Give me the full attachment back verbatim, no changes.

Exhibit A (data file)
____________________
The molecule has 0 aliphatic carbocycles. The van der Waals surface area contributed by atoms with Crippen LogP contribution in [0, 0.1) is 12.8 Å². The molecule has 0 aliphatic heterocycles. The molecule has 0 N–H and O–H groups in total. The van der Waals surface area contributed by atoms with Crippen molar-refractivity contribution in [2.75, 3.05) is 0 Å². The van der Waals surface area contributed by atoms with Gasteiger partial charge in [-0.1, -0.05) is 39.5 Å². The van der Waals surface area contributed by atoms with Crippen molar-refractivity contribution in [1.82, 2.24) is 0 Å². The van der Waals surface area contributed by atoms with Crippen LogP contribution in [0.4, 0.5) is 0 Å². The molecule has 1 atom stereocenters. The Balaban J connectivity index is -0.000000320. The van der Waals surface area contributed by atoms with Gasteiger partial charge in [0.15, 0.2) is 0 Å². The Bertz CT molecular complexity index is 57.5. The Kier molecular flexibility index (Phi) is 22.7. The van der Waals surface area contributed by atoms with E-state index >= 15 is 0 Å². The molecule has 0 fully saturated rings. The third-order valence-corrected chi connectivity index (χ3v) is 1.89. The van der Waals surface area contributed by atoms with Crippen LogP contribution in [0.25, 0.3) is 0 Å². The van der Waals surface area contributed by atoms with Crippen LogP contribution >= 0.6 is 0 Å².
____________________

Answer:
The molecule has 0 aliphatic carbocycles. The van der Waals surface area contributed by atoms with Crippen LogP contribution in [0, 0.1) is 12.8 Å². The molecule has 0 aliphatic heterocycles. The molecule has 0 N–H and O–H groups in total. The van der Waals surface area contributed by atoms with Crippen molar-refractivity contribution in [2.75, 3.05) is 0 Å². The van der Waals surface area contributed by atoms with Gasteiger partial charge in [-0.1, -0.05) is 39.5 Å². The van der Waals surface area contributed by atoms with Crippen molar-refractivity contribution in [1.82, 2.24) is 0 Å². The van der Waals surface area contributed by atoms with Crippen LogP contribution in [0.4, 0.5) is 0 Å². The molecule has 1 atom stereocenters. The Balaban J connectivity index is -0.000000320. The van der Waals surface area contributed by atoms with Gasteiger partial charge in [0.15, 0.2) is 0 Å². The Bertz CT molecular complexity index is 57.5. The Kier molecular flexibility index (Phi) is 22.7. The van der Waals surface area contributed by atoms with E-state index >= 15 is 0 Å². The molecule has 0 fully saturated rings. The third-order valence-corrected chi connectivity index (χ3v) is 1.89. The van der Waals surface area contributed by atoms with Crippen LogP contribution in [0.25, 0.3) is 0 Å². The van der Waals surface area contributed by atoms with Crippen LogP contribution >= 0.6 is 0 Å².